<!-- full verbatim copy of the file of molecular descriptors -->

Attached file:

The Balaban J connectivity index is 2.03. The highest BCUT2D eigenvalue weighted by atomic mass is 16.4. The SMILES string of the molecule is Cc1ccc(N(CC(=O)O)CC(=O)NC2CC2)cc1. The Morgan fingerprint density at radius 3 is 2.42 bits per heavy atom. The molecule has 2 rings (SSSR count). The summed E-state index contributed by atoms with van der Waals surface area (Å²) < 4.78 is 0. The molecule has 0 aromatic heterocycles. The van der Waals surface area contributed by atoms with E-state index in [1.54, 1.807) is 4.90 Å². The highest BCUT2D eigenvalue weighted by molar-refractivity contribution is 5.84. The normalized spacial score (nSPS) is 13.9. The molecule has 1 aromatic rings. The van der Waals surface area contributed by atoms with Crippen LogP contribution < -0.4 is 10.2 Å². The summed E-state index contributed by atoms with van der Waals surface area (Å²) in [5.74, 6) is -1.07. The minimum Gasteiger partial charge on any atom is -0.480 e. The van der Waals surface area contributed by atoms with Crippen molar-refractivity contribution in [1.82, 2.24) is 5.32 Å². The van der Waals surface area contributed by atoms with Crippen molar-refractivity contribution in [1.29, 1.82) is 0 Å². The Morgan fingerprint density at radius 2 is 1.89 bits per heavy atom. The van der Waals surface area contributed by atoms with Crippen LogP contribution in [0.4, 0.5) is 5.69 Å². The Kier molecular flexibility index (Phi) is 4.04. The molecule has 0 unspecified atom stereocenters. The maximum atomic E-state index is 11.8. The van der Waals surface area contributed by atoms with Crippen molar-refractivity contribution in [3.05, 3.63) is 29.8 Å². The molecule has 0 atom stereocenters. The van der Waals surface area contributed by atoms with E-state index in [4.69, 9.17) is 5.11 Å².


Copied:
The Balaban J connectivity index is 2.03. The highest BCUT2D eigenvalue weighted by atomic mass is 16.4. The SMILES string of the molecule is Cc1ccc(N(CC(=O)O)CC(=O)NC2CC2)cc1. The Morgan fingerprint density at radius 3 is 2.42 bits per heavy atom. The molecule has 2 rings (SSSR count). The summed E-state index contributed by atoms with van der Waals surface area (Å²) < 4.78 is 0. The molecule has 0 aromatic heterocycles. The van der Waals surface area contributed by atoms with E-state index in [1.54, 1.807) is 4.90 Å². The highest BCUT2D eigenvalue weighted by molar-refractivity contribution is 5.84. The normalized spacial score (nSPS) is 13.9. The molecule has 1 aromatic rings. The van der Waals surface area contributed by atoms with Crippen LogP contribution < -0.4 is 10.2 Å². The summed E-state index contributed by atoms with van der Waals surface area (Å²) in [5.74, 6) is -1.07. The minimum Gasteiger partial charge on any atom is -0.480 e. The van der Waals surface area contributed by atoms with Crippen molar-refractivity contribution in [1.82, 2.24) is 5.32 Å². The van der Waals surface area contributed by atoms with Crippen molar-refractivity contribution in [1.29, 1.82) is 0 Å². The Morgan fingerprint density at radius 2 is 1.89 bits per heavy atom. The van der Waals surface area contributed by atoms with Crippen LogP contribution in [0.4, 0.5) is 5.69 Å². The Kier molecular flexibility index (Phi) is 4.04. The molecule has 0 unspecified atom stereocenters. The maximum atomic E-state index is 11.8. The van der Waals surface area contributed by atoms with Crippen molar-refractivity contribution in [3.05, 3.63) is 29.8 Å². The molecule has 0 atom stereocenters. The van der Waals surface area contributed by atoms with E-state index in [4.69, 9.17) is 5.11 Å².